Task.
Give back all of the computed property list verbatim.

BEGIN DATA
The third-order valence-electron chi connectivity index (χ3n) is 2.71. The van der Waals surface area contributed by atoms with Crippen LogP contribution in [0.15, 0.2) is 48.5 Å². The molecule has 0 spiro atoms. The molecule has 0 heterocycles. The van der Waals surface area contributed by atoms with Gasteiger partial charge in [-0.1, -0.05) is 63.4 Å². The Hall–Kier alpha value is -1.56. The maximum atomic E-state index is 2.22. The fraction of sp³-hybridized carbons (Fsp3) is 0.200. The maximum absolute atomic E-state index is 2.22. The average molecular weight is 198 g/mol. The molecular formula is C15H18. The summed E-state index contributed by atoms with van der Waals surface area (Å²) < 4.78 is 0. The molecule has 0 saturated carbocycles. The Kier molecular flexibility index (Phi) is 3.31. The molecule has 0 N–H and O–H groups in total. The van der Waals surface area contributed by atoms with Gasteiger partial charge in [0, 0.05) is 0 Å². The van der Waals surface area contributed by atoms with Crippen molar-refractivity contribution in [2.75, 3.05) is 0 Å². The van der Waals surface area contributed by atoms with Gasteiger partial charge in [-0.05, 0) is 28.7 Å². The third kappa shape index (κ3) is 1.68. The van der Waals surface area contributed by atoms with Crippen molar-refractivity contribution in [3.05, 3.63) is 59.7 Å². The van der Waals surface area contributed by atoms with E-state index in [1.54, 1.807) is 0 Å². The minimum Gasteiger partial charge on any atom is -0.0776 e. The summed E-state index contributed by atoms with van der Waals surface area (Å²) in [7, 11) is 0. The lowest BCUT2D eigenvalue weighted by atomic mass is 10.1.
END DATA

The third-order valence-electron chi connectivity index (χ3n) is 2.71. The van der Waals surface area contributed by atoms with Crippen LogP contribution in [0.15, 0.2) is 48.5 Å². The molecule has 0 spiro atoms. The molecule has 0 heterocycles. The van der Waals surface area contributed by atoms with Gasteiger partial charge in [-0.1, -0.05) is 63.4 Å². The Hall–Kier alpha value is -1.56. The maximum atomic E-state index is 2.22. The fraction of sp³-hybridized carbons (Fsp3) is 0.200. The maximum absolute atomic E-state index is 2.22. The average molecular weight is 198 g/mol. The molecular formula is C15H18. The summed E-state index contributed by atoms with van der Waals surface area (Å²) < 4.78 is 0. The molecule has 0 saturated carbocycles. The Kier molecular flexibility index (Phi) is 3.31. The molecule has 0 N–H and O–H groups in total. The van der Waals surface area contributed by atoms with Gasteiger partial charge in [0, 0.05) is 0 Å². The van der Waals surface area contributed by atoms with Crippen molar-refractivity contribution in [2.75, 3.05) is 0 Å². The van der Waals surface area contributed by atoms with Gasteiger partial charge in [-0.05, 0) is 28.7 Å². The third kappa shape index (κ3) is 1.68. The van der Waals surface area contributed by atoms with Crippen molar-refractivity contribution in [3.05, 3.63) is 59.7 Å². The van der Waals surface area contributed by atoms with E-state index in [1.54, 1.807) is 0 Å². The minimum Gasteiger partial charge on any atom is -0.0776 e. The summed E-state index contributed by atoms with van der Waals surface area (Å²) in [7, 11) is 0. The lowest BCUT2D eigenvalue weighted by atomic mass is 10.1.